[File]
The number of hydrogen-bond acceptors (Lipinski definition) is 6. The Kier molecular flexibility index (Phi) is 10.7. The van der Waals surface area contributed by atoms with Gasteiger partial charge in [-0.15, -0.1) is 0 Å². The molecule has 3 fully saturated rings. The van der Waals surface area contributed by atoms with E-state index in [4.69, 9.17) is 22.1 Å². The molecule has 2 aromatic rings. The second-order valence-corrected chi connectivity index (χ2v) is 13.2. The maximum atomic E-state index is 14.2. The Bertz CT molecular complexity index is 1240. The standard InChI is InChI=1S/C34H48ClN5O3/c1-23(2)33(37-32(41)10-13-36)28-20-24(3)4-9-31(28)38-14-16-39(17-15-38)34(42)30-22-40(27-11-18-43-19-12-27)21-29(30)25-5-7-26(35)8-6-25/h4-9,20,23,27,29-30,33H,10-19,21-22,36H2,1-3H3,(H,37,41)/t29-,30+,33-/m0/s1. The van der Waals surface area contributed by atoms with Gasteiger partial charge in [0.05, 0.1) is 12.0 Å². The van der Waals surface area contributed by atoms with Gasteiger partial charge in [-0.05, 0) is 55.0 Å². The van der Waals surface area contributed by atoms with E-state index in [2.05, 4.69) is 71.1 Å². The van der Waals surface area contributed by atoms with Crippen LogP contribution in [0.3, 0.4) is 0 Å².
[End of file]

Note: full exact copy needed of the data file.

The number of hydrogen-bond acceptors (Lipinski definition) is 6. The Kier molecular flexibility index (Phi) is 10.7. The van der Waals surface area contributed by atoms with Gasteiger partial charge in [-0.15, -0.1) is 0 Å². The molecule has 3 fully saturated rings. The van der Waals surface area contributed by atoms with E-state index in [4.69, 9.17) is 22.1 Å². The molecule has 2 aromatic rings. The second-order valence-corrected chi connectivity index (χ2v) is 13.2. The maximum atomic E-state index is 14.2. The Bertz CT molecular complexity index is 1240. The standard InChI is InChI=1S/C34H48ClN5O3/c1-23(2)33(37-32(41)10-13-36)28-20-24(3)4-9-31(28)38-14-16-39(17-15-38)34(42)30-22-40(27-11-18-43-19-12-27)21-29(30)25-5-7-26(35)8-6-25/h4-9,20,23,27,29-30,33H,10-19,21-22,36H2,1-3H3,(H,37,41)/t29-,30+,33-/m0/s1. The van der Waals surface area contributed by atoms with Gasteiger partial charge in [0.05, 0.1) is 12.0 Å². The van der Waals surface area contributed by atoms with Gasteiger partial charge in [-0.05, 0) is 55.0 Å². The van der Waals surface area contributed by atoms with E-state index in [2.05, 4.69) is 71.1 Å². The van der Waals surface area contributed by atoms with Crippen LogP contribution in [0.3, 0.4) is 0 Å².